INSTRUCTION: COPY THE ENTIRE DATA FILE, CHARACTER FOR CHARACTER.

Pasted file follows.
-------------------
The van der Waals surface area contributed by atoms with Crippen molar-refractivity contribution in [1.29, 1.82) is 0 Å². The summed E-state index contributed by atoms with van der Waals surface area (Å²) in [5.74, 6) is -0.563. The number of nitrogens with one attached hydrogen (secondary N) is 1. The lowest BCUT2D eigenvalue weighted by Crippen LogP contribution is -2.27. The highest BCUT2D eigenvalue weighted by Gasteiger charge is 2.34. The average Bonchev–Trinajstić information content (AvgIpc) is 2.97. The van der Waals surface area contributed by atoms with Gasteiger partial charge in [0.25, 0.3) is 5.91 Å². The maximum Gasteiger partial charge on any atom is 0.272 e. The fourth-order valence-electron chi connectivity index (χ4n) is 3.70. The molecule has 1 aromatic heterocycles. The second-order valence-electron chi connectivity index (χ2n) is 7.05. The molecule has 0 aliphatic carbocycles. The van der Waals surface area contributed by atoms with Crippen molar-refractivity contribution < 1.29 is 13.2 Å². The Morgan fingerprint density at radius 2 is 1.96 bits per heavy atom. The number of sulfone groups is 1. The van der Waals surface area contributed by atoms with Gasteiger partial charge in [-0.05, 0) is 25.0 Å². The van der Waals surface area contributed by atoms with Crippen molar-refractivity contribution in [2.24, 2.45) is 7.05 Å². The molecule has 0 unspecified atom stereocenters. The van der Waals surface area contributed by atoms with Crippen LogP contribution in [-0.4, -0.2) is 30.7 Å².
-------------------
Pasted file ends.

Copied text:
The van der Waals surface area contributed by atoms with Crippen molar-refractivity contribution in [1.29, 1.82) is 0 Å². The summed E-state index contributed by atoms with van der Waals surface area (Å²) in [5.74, 6) is -0.563. The number of nitrogens with one attached hydrogen (secondary N) is 1. The lowest BCUT2D eigenvalue weighted by Crippen LogP contribution is -2.27. The highest BCUT2D eigenvalue weighted by Gasteiger charge is 2.34. The average Bonchev–Trinajstić information content (AvgIpc) is 2.97. The van der Waals surface area contributed by atoms with Gasteiger partial charge in [0.25, 0.3) is 5.91 Å². The maximum Gasteiger partial charge on any atom is 0.272 e. The fourth-order valence-electron chi connectivity index (χ4n) is 3.70. The molecule has 1 aromatic heterocycles. The second-order valence-electron chi connectivity index (χ2n) is 7.05. The molecule has 0 aliphatic carbocycles. The van der Waals surface area contributed by atoms with Crippen molar-refractivity contribution < 1.29 is 13.2 Å². The Morgan fingerprint density at radius 2 is 1.96 bits per heavy atom. The number of sulfone groups is 1. The van der Waals surface area contributed by atoms with Gasteiger partial charge in [-0.05, 0) is 25.0 Å². The van der Waals surface area contributed by atoms with Crippen molar-refractivity contribution in [2.24, 2.45) is 7.05 Å². The molecule has 0 unspecified atom stereocenters. The van der Waals surface area contributed by atoms with Crippen LogP contribution in [-0.4, -0.2) is 30.7 Å².